Case–cohort population was derived from total KMCC participants. An 89% of total 19 688 members (N=17 522) donated blood specimens and of them we selected 4% population (N=701) by age/sex stratified random sampling. After excluding subject not having plasma or serum, 695 were selected as subcohort members, including 12 gastric cancer cases inside of subcohort. In contrast, of total 301 gastric cancer cases, 268 cases donated their blood at the enrolment, and finally 266 gastric cancer cases were included in this study, after excluding subjects not having plasma or serum specimens (N=2). In summary, our case–cohort population consisted of total 949 participants: total 695 subcohort (including 683 healthy subjects and 12 gastric cancer cases inside of subcohort) and additional 254 gastric cancer cases outside of subcohort.

The study protocol was approved by the Institutional Review Boards of the Seoul National University Hospital (H-0110-084-002) and the National Cancer Center of Korea (C-0910-049-297 and C-0907-044-286).

Exposure assessment

Patterns of alcohol consumption were determined by reviewing the KMCC questionnaire items related to alcohol-drinking status (non-drinker, past drinker, or current drinker), total years of drinking, frequency of drinking alcohol in 1 week, and the amount of alcohol consumed on one occasion. These items were surveyed separately by type of alcohol beverage, as reported in the National Alcohol Survey (Greenfield et al, 2009).

Internationally, there is no consensus on the definition of heavy and binge drinking. The Substance Abuse and Mental Health Services Administration has suggested that heavy drinking involves consuming more than five drinks in a single episode on more than 5 days within 1 month (Substance of Abuse and Mental Health Services Administration, the Center Behavioral Health Statistics and Quality, 2014). The National Institute of Alcohol Abuse and Alcoholism defines binge drinking as alcohol consumption that produces a blood alcohol concentration over 0.08 g dl−1 with this concentration corresponding to drinking more than five drinks in men or more than four drinks in women within 2 h (National Institute on Alcohol Abuse and Alcoholism, 2004). Without a standardised definition of alcohol amounts for heavy or binge drinking, we developed consumption classification criteria based on the drinking patterns in the study population. Additional classification criteria were used to define different patterns of alcohol consumption.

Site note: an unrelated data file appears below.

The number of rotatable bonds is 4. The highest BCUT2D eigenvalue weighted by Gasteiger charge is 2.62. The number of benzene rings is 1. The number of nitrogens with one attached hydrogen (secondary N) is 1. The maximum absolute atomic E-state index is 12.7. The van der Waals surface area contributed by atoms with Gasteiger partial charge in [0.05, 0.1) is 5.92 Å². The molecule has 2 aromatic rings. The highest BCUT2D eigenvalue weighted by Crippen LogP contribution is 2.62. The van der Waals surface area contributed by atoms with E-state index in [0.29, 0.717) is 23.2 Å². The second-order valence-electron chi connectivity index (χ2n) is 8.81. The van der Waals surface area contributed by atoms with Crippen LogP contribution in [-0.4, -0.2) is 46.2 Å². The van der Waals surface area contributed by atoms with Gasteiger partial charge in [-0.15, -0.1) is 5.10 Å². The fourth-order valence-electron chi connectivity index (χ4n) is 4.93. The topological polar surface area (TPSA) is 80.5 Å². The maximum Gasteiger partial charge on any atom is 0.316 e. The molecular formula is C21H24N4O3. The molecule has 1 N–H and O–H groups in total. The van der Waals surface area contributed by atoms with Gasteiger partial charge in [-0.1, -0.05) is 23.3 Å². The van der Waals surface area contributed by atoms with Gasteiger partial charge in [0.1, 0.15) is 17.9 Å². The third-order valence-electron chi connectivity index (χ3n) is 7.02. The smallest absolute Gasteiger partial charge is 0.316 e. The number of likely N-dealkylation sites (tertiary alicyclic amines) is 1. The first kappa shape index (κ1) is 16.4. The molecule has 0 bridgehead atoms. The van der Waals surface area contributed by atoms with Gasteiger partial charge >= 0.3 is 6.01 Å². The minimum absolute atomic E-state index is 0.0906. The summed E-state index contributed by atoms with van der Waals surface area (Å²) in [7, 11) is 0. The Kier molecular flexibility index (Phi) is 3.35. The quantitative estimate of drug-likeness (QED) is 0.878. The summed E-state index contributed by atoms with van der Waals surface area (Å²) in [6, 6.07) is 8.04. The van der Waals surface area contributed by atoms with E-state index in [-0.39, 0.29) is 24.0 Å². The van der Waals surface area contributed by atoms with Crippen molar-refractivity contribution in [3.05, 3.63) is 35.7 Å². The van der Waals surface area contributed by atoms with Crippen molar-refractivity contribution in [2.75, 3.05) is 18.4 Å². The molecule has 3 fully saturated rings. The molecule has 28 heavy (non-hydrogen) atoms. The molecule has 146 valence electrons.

With regard to drinking status, the study participants were divided into three groups: never drinkers, past drinkers, and current drinkers; the latter two were denoted as ‘drinkers’ in our analysis. Frequency of consumption was used to categorise the drinkers as non-drinker, drinking <4 times per week, drinking 4–6 times per week, and drinking 7 times per week (Tables 1, 2, 3). Participants who drank 7 times per week were defined as heavy drinkers.

Table 1 The risk for gastric cancer in relation to alcohol-drinking status in the KMCC, 1994–2004
Table 2 The risk for gastric cancer in relation to alcohol-drinking status according to H. pylori antibodies in the KMCC case–cohort population with the information of H. pylori antibody, 1994–2004
Table 3 The risk for gastric cancer in relation to alcohol-drinking status according to CagA- or VacA-secreting H. pylori antibodies in the KMCC case–cohort population with the information of H. pylori antibody, 1994–2004

We also classified the drinking frequency of drinkers as non-drinker, light drinker (alcohol-drinking frequency 2.5 and 0.6 times a week in men and women, respectively), moderate drinker (alcohol-drinking frequency between light and heavy drinkers), and heavy drinker (alcohol-drinking frequencies >7 and >3 times a week in men and women, respectively). These categories were based on the cutoff levels for the 80th and 40th percentiles of alcohol consumption frequency for both men and women.

In addition, the participants were asked to identify the type of alcoholic beverage consumed (soju, beer, gin, rice wine, etc.) and the average amount of alcohol per drink (in cc). The amount of pure alcohol intake in the different types of alcoholic beverage was calculated from the known percentage of ethanol in each alcoholic beverage: soju, 20%; beer, 4.5%; gin, 40%; rice wine, 6%; and other alcohol beverages common in Korea, 25%. To determine average alcohol-drinking dosage, the average alcohol consumption was categorised into quartiles based on the frequency distribution among the total cohort. The alcohol doses per single occasion were then presented as non-drinker, <25 g alcohol, 25–54.9 g alcohol, and 55 g alcohol (Tables 1, 2, 3). Participants whose drinking dose was 55 g alcohol per drinking episode were defined as binge drinkers in total cohort population. In Supplementary Tables, the average alcohol-drinking dose was classified by sex as non-drinking, low dose (<28 g alcohol and <4 g alcohol on a single occasion in men and women, respectively), intermediate dose (alcohol dose between low and high dose), and high dose (120 g alcohol and 29 g alcohol on a single occasion in men and women, respectively). The high-dose category was denoted as a binge-drinking dose level.